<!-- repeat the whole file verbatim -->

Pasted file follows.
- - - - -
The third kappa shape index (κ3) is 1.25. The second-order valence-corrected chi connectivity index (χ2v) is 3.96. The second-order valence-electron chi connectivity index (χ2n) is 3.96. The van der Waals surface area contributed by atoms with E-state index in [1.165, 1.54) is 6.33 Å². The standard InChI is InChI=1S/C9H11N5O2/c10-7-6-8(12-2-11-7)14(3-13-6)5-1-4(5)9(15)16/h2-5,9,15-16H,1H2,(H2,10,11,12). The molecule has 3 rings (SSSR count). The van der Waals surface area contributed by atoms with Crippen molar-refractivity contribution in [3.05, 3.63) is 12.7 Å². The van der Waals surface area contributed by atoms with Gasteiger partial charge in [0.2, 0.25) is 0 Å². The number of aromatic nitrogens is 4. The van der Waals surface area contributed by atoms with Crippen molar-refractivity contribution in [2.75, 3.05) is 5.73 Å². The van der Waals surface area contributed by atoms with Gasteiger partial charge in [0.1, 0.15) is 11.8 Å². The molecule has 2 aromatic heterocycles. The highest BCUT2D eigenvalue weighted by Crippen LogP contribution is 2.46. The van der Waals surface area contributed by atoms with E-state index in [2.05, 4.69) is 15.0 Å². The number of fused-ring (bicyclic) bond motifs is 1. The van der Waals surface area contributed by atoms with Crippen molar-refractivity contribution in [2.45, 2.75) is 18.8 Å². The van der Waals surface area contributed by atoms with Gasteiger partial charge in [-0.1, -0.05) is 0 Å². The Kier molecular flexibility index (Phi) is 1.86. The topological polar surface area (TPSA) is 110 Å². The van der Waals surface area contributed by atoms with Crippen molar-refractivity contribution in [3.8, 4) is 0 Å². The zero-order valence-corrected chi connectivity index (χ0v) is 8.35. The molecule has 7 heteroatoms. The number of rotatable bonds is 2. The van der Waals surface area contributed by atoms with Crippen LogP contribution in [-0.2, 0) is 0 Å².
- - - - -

The third kappa shape index (κ3) is 1.25. The second-order valence-corrected chi connectivity index (χ2v) is 3.96. The second-order valence-electron chi connectivity index (χ2n) is 3.96. The van der Waals surface area contributed by atoms with E-state index in [1.165, 1.54) is 6.33 Å². The standard InChI is InChI=1S/C9H11N5O2/c10-7-6-8(12-2-11-7)14(3-13-6)5-1-4(5)9(15)16/h2-5,9,15-16H,1H2,(H2,10,11,12). The molecule has 3 rings (SSSR count). The van der Waals surface area contributed by atoms with Crippen molar-refractivity contribution in [3.05, 3.63) is 12.7 Å². The van der Waals surface area contributed by atoms with Gasteiger partial charge in [0.2, 0.25) is 0 Å². The number of aromatic nitrogens is 4. The van der Waals surface area contributed by atoms with Crippen molar-refractivity contribution in [2.75, 3.05) is 5.73 Å². The van der Waals surface area contributed by atoms with Gasteiger partial charge in [0.1, 0.15) is 11.8 Å². The molecule has 2 aromatic heterocycles. The highest BCUT2D eigenvalue weighted by Crippen LogP contribution is 2.46. The van der Waals surface area contributed by atoms with E-state index in [2.05, 4.69) is 15.0 Å². The number of fused-ring (bicyclic) bond motifs is 1. The van der Waals surface area contributed by atoms with Crippen molar-refractivity contribution in [2.45, 2.75) is 18.8 Å². The van der Waals surface area contributed by atoms with Gasteiger partial charge in [-0.1, -0.05) is 0 Å². The Kier molecular flexibility index (Phi) is 1.86. The topological polar surface area (TPSA) is 110 Å². The van der Waals surface area contributed by atoms with Crippen molar-refractivity contribution in [3.8, 4) is 0 Å². The zero-order valence-corrected chi connectivity index (χ0v) is 8.35. The molecule has 7 heteroatoms. The number of rotatable bonds is 2. The van der Waals surface area contributed by atoms with Crippen LogP contribution in [-0.2, 0) is 0 Å².